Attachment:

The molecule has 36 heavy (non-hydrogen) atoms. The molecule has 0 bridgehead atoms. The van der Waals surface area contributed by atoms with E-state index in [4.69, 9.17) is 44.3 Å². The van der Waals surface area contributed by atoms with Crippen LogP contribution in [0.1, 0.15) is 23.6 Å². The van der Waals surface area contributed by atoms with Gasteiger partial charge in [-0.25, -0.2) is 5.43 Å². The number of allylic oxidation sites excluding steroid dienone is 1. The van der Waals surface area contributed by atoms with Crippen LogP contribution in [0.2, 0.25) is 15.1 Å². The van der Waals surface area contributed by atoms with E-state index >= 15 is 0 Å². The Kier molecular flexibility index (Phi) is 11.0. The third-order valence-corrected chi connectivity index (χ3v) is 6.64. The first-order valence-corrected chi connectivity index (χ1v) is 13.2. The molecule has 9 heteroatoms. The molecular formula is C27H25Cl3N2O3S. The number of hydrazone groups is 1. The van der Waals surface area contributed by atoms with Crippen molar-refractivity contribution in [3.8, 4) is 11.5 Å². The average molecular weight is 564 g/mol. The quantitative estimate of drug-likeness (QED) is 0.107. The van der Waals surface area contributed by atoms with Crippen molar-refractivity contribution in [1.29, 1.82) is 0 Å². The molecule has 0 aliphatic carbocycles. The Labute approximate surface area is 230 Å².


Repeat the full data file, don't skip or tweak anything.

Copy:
The molecule has 36 heavy (non-hydrogen) atoms. The molecule has 0 bridgehead atoms. The van der Waals surface area contributed by atoms with E-state index in [4.69, 9.17) is 44.3 Å². The van der Waals surface area contributed by atoms with Crippen LogP contribution in [0.1, 0.15) is 23.6 Å². The van der Waals surface area contributed by atoms with Gasteiger partial charge in [-0.25, -0.2) is 5.43 Å². The number of allylic oxidation sites excluding steroid dienone is 1. The van der Waals surface area contributed by atoms with Crippen LogP contribution in [0.2, 0.25) is 15.1 Å². The van der Waals surface area contributed by atoms with E-state index >= 15 is 0 Å². The Kier molecular flexibility index (Phi) is 11.0. The third-order valence-corrected chi connectivity index (χ3v) is 6.64. The first-order valence-corrected chi connectivity index (χ1v) is 13.2. The molecule has 9 heteroatoms. The molecular formula is C27H25Cl3N2O3S. The number of hydrazone groups is 1. The van der Waals surface area contributed by atoms with Crippen molar-refractivity contribution in [3.8, 4) is 11.5 Å². The average molecular weight is 564 g/mol. The quantitative estimate of drug-likeness (QED) is 0.107. The van der Waals surface area contributed by atoms with Crippen molar-refractivity contribution in [1.29, 1.82) is 0 Å². The molecule has 0 aliphatic carbocycles. The Labute approximate surface area is 230 Å².